OPINION AND ORDER
Federal prisoner Anthony C. Dumas has filed a petition for a writ of habeas corpus under 28 U.S.C. § 2241, challenging a 2008 sentence enhancement he received under U.S.S.G. § 4B1.1 for being a "career offender," a status that applies under certain circumstances to a defendant with at least two prior convictions for a "crime of violence or a controlled substance offense." Petitioner was found to be a career offender because he had four prior Rock County, Wisconsin felony convictions: Case Nos. 92CR2077 (armed robbery), 98CF1506 (possession with intent-cocaine), 01CF3517 (possession with intent-cocaine) and 05CF972 (possession with intent-cocaine). Relying on United States v. Mathis, 136 S. Ct. 2243 (2016), petitioner contends that none of these prior convictions qualify as crimes of violence or controlled substance offenses for purposes of the career offender guideline and that he could have received a significantly lower sentence without the career offender enhancement. In Mathis, the Supreme Court held that a prior conviction counts as a predicate crime under the Armed Career Criminal Act, 18 U.S.C. § 924(e)(1), only "if its elements are the same as, or narrower than, those of the generic offense."
Petitioner's claims are foreclosed by circuit precedent. In Hawkins v. United States, 724 F.3d 915, 916 (7th Cir. 2013), the court of appeals reaffirmed its previous holding in Hawkins v. United States, 706 F.3d 820 (7th Cir. 2013), that "an error in calculating a defendant's guidelines sentencing range does not justify post conviction relief unless the defendant [was] sentenced in the pre-Booker era, when the guidelines were mandatory rather than merely advisory." See also United States v. Coleman, 763 F.3d 706, 708-09 (7th Cir. 2014) (recognizing that Hawkins is "the law of this circuit"). In this case, petitioner is challenging the sentencing court's application of the sentencing guidelines, but he was sentenced in 2008, three years after the Supreme Court held that the guidelines are advisory in United States v. Booker, 543 U.S. 220 (2005). Thus, Hawkins applies and petitioner cannot rely on Mathis or any other change in the law to challenge his status as a career offender in a post conviction proceeding.
Although Hawkins involved a motion under 28 U.S.C. § 2255 rather than a petition under 28 U.S.C. § 2241, I see no basis for distinguishing Hawkins on that ground. As noted above, the court of appeal's ruling is not limited to § 2255 motions, but applies to all "postconviction relief." Further, the court reasoned in Hawkins that a prisoner could not challenge a sentencing guideline error in a § 2255 motion because such an error was not a "miscarriage of justice" in light of the fact that the guidelines do not affect the statutory maximum, so the sentencing court would be entitled to impose the same sentence even if the case were remanded. Hawkins, 706 F.3d at 825. Because a petitioner seeking relief under § 2241 must also show that denying relief would result in a "miscarriage of justice," e.g., Brown v. Rios, 696 F.3d 638, 640 (7th Cir. 2012), the reasoning in Hawkins applies equally to a § 2241 petition.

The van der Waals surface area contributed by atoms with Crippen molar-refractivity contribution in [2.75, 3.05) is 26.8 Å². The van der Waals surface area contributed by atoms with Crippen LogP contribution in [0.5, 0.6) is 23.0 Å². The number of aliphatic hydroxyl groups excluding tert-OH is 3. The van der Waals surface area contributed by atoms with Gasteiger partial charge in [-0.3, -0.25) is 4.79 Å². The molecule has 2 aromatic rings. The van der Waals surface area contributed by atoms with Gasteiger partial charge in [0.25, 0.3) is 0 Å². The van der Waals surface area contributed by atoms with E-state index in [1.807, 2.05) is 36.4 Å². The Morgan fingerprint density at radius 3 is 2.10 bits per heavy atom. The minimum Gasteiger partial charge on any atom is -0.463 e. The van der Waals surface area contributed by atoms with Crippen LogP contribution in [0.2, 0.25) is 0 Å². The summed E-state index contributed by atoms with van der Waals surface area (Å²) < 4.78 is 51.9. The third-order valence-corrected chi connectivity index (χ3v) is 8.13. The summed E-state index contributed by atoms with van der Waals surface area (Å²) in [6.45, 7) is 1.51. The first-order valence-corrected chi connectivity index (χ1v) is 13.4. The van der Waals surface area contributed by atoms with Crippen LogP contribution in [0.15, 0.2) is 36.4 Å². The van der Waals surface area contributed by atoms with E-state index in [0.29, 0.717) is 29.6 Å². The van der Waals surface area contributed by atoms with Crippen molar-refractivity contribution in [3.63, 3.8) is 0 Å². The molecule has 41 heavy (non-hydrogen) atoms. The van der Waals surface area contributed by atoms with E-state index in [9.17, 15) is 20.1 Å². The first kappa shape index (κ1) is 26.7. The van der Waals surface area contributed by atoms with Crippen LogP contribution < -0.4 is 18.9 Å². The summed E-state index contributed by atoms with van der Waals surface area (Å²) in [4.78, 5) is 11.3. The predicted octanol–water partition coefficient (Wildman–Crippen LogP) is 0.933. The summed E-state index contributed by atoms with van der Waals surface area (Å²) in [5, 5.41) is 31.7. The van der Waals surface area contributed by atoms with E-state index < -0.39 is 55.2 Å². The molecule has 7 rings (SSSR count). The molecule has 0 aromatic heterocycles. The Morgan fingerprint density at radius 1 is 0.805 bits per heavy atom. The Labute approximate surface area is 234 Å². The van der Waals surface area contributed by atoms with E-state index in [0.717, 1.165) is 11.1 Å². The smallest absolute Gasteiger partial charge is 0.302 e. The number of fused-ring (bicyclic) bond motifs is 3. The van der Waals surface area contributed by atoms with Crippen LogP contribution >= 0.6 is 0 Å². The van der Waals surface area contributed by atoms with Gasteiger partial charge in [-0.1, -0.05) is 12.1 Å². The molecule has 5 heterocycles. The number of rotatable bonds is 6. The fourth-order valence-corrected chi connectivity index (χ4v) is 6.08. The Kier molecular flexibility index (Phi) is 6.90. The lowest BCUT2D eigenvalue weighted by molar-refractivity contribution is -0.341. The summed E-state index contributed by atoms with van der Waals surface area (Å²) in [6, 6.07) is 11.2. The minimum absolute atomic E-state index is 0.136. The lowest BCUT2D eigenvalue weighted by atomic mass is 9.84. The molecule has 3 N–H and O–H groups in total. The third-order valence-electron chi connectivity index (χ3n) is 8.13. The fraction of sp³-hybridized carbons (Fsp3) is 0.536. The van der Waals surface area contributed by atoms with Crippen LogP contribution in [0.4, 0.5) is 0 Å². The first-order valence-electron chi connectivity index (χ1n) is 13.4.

Petitioner cites Dawkins v. United States, 829 F.3d 549 (7th Cir. 2016), in which a prisoner tried to bring a successive § 2255 motion to challenge his status as a career offender, relying on the Supreme Court's decision in Mathis. The court of appeals declined to authorize a successive motion on the ground that "only new rules of constitutional law, made retroactive by the Supreme Court, can provide a basis for authorization." Dawkins, 829 F.3d at 551. Because Mathis did not announce a new rule of constitutional law, the prisoner could not rely on that decision to bring a successive motion under § 2255. The court then stated that "[a]n independent claim based on Mathis must be brought, if at all, in a petition under 28 U.S.C. § 2241." Id. However, the court of appeals did not address the effect that Hawkins could have on the prisoner's claim. Thus, although Dawkins could be interpreted as opening the door to a claim like petitioner's, I do not believe that it is instructive. The court did not purport to overrule Hawkins or undermine its holding. Because Hawkins is directly on point, I conclude that it is controlling and requires dismissal of this petition.
I acknowledge that in recent decisions, some district courts have allowed claims like petitioner's to proceed past the screening stage. E.g., McCoy v. True, 2017 WL 3704380, *3 (S.D. Ill. Aug. 28, 2017); Stewart v. Werlich, 2017 WL 1348001, at *4 (S.D. Ill. April 5, 2017). However, I do not find those decisions persuasive because they do not acknowledge Hawkins.
Under Rule 11 of the Rules Governing Section 2254 Cases (which can be applied to cases under § 2241 as well), the court must issue or deny a certificate of appealability when entering a final order adverse to a petitioner. The question is whether "reasonable jurists could debate whether (or, for that matter, agree that) the petition should have been resolved in a different manner or that the issues presented were adequate to deserve encouragement to proceed further." Miller-El v. Cockrell, 537 U.S. 322, 336 (2003) (internal quotations and citations omitted). Because Dawkins creates some ambiguity, there is room for debate about how the court of appeals might resolve petitioner's claim. Accordingly, I will issue petitioner a certificate of appealability.
IT IS ORDERED that
1. Petitioner Anthony C. Dumas's petition for a writ of certiorari under 28 U.S.C. § 2241 is DENIED.
2. Petitioner is GRANTED a certificate of appealability.
3. The clerk of court is directed to enter judgment and close this case.
Entered this 5th day of October, 2017.
BY THE COURT:
BARBARA B. CRABB